According to the survey, the 30-year fixed-rate mortgage was slightly down from 4.6 percent last week, However, it was up from 3.9 percent during the same week a year ago. The 15-year fixed-rate mortgage was at 4.05 percent during the week, down from 4.08 percent last week, but increasing from the same period last year when it averaged 3.18 percent.
The stability displayed by mortgage rates is much needed in the housing market today, according to Sam Khater, Chief Economist, Freddie Mac. "This stability is much needed for home sales, which have crested because of the multi-year run-up in prices, tight affordable inventory and this year’s higher rates," Khater said.
Danielle Hale, Chief Economist at Realtor.com agreed. "Steady interest rates should give buyers some relief this week after enduring the most competitive home buying season of all-time," she said.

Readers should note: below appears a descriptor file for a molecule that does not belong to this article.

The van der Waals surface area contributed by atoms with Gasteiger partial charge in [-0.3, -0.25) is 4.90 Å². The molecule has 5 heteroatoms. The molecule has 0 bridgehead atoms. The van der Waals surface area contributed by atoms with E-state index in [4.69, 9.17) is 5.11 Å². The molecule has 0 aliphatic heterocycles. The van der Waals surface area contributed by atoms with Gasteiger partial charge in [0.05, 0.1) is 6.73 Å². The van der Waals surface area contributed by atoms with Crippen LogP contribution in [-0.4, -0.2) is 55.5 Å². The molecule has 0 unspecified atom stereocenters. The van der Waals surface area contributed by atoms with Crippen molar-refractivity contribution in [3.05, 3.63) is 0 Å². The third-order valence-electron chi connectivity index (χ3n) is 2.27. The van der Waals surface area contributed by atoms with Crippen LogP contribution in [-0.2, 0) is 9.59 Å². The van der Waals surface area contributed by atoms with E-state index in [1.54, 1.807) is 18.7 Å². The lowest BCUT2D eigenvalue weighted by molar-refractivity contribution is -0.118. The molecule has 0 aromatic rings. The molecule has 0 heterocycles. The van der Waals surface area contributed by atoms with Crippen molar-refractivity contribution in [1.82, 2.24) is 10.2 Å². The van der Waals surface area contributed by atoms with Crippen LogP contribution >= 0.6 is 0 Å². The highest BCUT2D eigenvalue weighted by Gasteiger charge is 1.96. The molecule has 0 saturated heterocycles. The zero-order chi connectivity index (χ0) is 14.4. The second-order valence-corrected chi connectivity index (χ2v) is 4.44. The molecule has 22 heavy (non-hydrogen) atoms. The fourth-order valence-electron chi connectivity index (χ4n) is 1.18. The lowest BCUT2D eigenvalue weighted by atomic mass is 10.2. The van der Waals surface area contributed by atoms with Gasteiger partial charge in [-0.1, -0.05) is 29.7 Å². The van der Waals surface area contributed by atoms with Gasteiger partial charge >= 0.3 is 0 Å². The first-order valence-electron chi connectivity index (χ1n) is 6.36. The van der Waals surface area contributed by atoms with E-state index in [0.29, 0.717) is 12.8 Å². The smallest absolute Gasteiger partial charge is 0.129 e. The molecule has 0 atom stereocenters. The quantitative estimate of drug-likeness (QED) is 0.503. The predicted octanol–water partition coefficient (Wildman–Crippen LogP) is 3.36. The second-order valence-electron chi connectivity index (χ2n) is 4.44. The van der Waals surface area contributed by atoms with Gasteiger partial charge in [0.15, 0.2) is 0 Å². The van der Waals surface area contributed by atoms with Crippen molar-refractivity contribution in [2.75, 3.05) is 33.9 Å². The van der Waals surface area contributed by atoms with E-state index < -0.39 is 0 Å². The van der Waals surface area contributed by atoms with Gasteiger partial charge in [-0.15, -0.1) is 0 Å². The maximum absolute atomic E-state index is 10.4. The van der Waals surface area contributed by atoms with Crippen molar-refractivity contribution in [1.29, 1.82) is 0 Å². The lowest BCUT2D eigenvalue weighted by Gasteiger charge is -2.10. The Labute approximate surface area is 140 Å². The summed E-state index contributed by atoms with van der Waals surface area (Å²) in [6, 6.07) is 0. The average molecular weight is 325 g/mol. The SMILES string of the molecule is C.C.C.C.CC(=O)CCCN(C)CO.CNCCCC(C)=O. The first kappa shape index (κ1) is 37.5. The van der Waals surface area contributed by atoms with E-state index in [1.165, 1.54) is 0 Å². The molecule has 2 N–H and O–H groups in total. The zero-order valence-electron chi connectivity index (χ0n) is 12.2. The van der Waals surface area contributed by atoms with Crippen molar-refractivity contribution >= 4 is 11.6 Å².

However, the question weighing on everyone's mind is how long will this stability last? According to Hale, although inventory has started picking up in high-end markets, "whether these increases provide relief for the average buyer remains to be seen.
"Going forward, the strong economy will support the housing market, but with affordability pressures mounting, further spikes in mortgage rates will lead to continued softening in home price growth," Khater said. "There continues to be a steady rate of job creation, but as we’ve seen throughout most of this economic expansion, wage growth is not meaningfully increasing above inflation. With home prices still climbing and mortgage rates up from 3.9 percent a year ago, some prospective buyers are definitely feeling an affordability crunch."
"Buying a home is now approximately 17 percent more expensive than it was a year ago, thanks to rising interest rates and home prices, Hale said. "In July, a median-priced home now costs a buyer $180 more a month in principal and interest than it did last July. Approximately, 9 percent of this increase is attributed to price gains and 8 is attributed to rate increases."